Why It Matters: Inference for Two Proportions


Learning Objectives

  • Recognize when to use a hypothesis test or a confidence interval to compare two population proportions or to investigate a treatment effect for a categorical variable.
  • Determine if a study involving two proportions is an experiment or an observational study.

In previous modules, we learned to make inferences about a population proportion. In particular, we learned the following:

  • Random samples vary. When we use a sample proportion to make an inference about a population proportion, there is uncertainty. For this reason, inference involves probability.
  • Under certain conditions, we can model the variability in sample proportions with a normal curve. We use the normal curve to make probability-based decisions about population values.
  • We can estimate a population proportion with a confidence interval. The confidence interval is an actual sample proportion with a margin of error. We state our confidence in the accuracy of these intervals using probability.
  • We can test a hypothesis about a population proportion using an actual sample proportion. Again, we base our conclusion on probability using a P-value. The P-value describes the strength of our evidence in rejecting a hypothesis about the population.

In Inference for Two Proportions, we continue to work with categorical data, so we continue to use proportions. But now we make inferences that compare two populations (or two treatments).

As an overview, consider again the Big Picture of Statistics.

The Big Picture of statistics.  Shown on the diagram are Step 1: Producing Data, Step 2: Exploratory Data Analysis, Step 3: Probability, and Step 4: Inference.  Highlighted in this diagram is Step 3: Probability 

Here we discuss the four steps in a statistical investigation for situations from Module 9.

  1. Produce Data: Determine what to measure, then collect the data. In this module, we collect categorical data from two samples. In an observational study, we begin with two populations and randomly select a sample from each population. In an experiment, we randomly assign individuals to two treatments. The use of random selection or random assignment allows us to view the samples as independent. This means we assume that the variable values from one sample do not influence the values for the other sample.
  2. Exploratory Data Analysis: Analyze and summarize the data. We are working with categorical data, so from each sample, we compute a sample proportion. To compare the two samples, we subtract the proportions. When we conduct inference in the next step, our goal is to to determine if the actual difference in the sample proportions is significantly different from what we expect in random sampling.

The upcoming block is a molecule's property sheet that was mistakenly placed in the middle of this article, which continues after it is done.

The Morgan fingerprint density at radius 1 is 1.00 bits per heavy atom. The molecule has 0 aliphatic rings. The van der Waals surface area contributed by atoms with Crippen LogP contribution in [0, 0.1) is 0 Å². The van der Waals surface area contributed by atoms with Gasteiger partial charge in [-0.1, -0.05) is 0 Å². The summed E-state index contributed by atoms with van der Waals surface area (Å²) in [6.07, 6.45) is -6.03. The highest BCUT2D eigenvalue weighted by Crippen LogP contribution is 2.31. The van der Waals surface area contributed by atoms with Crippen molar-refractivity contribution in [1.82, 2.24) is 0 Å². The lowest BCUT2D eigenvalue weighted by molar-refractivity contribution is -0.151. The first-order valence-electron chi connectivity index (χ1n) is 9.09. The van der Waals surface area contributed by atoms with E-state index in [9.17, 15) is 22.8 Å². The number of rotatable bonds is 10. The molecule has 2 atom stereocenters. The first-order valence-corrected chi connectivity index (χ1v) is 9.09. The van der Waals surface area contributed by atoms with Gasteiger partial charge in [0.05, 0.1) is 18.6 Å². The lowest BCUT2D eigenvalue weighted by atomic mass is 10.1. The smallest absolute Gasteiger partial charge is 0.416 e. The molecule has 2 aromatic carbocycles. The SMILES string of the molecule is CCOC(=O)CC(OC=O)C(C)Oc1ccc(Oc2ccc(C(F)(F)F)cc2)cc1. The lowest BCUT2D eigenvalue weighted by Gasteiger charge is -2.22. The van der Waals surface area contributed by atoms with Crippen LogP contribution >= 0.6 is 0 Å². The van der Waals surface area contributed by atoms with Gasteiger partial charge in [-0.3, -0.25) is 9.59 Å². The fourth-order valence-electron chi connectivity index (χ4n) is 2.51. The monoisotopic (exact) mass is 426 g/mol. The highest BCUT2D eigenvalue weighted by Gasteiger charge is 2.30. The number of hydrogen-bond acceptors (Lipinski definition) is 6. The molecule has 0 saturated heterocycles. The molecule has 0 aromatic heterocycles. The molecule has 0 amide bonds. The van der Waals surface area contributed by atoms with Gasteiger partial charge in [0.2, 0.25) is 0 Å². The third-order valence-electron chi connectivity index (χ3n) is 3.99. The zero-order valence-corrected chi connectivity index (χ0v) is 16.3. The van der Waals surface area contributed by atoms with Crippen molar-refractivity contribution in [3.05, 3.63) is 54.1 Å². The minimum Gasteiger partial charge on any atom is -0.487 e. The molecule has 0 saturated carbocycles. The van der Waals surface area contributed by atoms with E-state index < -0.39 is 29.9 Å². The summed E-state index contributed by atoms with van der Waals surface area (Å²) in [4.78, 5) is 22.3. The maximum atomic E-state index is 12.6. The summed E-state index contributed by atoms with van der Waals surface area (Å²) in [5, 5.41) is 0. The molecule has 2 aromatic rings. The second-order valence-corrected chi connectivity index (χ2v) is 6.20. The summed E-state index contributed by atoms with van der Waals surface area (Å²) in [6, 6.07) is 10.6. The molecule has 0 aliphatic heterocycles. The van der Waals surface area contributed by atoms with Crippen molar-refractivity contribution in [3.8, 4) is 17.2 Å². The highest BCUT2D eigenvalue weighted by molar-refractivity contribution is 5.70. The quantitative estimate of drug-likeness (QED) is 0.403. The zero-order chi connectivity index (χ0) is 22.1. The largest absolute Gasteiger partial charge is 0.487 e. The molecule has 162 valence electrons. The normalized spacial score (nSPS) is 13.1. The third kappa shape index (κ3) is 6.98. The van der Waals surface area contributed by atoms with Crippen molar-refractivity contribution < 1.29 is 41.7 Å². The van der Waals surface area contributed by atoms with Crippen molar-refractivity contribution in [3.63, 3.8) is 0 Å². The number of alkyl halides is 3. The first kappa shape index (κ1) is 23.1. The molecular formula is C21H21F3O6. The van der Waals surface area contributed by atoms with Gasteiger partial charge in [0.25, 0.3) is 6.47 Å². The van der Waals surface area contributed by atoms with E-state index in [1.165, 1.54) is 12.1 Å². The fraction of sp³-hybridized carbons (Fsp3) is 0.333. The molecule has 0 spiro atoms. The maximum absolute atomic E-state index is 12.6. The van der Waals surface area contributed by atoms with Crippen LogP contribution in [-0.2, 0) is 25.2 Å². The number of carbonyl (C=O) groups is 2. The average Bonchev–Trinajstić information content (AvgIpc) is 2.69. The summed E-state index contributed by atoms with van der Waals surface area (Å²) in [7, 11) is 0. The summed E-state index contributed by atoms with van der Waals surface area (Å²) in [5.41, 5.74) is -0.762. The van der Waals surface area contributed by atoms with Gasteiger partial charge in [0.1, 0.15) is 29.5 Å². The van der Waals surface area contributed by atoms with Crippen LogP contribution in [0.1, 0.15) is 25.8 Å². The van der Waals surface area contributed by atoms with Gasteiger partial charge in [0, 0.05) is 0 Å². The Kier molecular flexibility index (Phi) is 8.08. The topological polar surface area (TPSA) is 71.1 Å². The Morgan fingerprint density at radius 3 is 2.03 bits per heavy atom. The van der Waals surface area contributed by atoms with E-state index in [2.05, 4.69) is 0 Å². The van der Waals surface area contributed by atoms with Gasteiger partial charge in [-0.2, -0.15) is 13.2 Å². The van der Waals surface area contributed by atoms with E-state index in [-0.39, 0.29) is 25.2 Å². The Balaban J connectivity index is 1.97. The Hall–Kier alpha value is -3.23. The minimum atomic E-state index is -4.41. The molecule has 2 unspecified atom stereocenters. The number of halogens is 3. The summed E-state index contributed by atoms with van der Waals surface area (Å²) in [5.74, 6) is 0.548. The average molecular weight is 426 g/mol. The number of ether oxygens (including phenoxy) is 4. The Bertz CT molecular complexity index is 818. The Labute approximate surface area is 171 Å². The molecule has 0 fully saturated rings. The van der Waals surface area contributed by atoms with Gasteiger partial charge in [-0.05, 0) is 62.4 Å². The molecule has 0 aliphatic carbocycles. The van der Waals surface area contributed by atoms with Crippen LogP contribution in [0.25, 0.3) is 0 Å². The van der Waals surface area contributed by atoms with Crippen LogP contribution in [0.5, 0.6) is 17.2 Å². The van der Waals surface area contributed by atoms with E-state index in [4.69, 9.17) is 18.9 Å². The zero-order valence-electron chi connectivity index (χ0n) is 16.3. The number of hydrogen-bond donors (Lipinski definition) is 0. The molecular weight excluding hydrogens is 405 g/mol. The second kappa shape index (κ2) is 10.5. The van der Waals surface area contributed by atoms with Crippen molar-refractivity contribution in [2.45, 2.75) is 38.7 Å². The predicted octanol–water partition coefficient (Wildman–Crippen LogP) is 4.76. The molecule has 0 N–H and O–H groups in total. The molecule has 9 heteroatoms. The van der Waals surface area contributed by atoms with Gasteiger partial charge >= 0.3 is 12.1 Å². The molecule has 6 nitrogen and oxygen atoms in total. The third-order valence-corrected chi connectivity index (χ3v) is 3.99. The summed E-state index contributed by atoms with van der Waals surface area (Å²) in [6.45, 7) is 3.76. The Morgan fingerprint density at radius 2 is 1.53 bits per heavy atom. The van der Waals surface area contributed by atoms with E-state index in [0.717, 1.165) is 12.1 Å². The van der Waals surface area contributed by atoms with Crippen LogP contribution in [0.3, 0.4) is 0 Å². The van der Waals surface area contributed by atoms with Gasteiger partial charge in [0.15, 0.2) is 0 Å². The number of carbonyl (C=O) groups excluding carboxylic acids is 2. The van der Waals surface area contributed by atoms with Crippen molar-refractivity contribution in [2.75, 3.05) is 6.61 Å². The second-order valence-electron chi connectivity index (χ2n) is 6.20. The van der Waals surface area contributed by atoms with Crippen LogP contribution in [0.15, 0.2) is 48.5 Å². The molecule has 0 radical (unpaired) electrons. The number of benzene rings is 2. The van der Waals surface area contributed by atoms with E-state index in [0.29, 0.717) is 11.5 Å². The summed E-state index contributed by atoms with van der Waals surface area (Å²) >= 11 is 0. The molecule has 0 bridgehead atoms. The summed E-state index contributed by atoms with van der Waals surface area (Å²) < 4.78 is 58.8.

3. Draw a Conclusion: Use data, probability, and statistical inference to draw a conclusion about the populations.Our approach to inference repeats the reasoning we did in Inference for One Proportion.
    • We use simulation to observe the behavior of the differences in sample proportions when we randomly select many, many samples. We create the simulation to reflect a claim about the populations. Then we develop a probability model to describe the shape, center, and spread of the sampling distribution. Of course, we are interested in the conditions that allow us to use a normal curve.
    • We use this model to determine when a given difference is unusual in a formal hypothesis test.
    • We also construct confidence intervals to estimate the difference between two population proportions. As before, we make a probability statement about our confidence in the accuracy of these intervals.


The Abecedarian Early Intervention Project

In the 1970s, Abecedarian Early Intervention Project studied the long-term effects of early childhood education for poor children.

Research question: Does early childhood education increase the likelihood of college attendance for poor children?

  1. Produce Data: Determine what to measure, then collect the data.In this experiment, researchers selected 111 high-risk infants on the basis of the mothers’ education, family income, and other factors. They randomly assigned 57 infants to receive 5 years of high-quality preschool. The remaining 54 infants were a control group. All children received nutritional supplements, social services, and health care to control the effects of these confounding factors on the outcomes of the experiment.
  2. Exploratory Data Analysis: Analyze and summarize the data.By the age of 21 a much higher percentage of the treatment group enrolled in college, 42% vs. 20%.
  3. Draw a Conclusion: Use data, probability, and statistical inference to draw a conclusion about the populations.Is this difference statistically significant? In other words, is this difference due to the pre-school experience or due to chance? We will test the claim that a larger proportion of children who attend pre-school will attend college.

The following figure summarizes this investigation in the Big Picture.

The Big Picture applied to the Abecedarian Early Intervention Project 

Learn By Doing

Health Care for Non-Union and Union Workers

In a recent study the AFL/CIO selected random samples of non-union and union employees. They compared the proportion of workers in each sample who had health insurance. They found that the proportion of non-union workers with health insurance was significantly lower than the proportion of union workers with health insurance.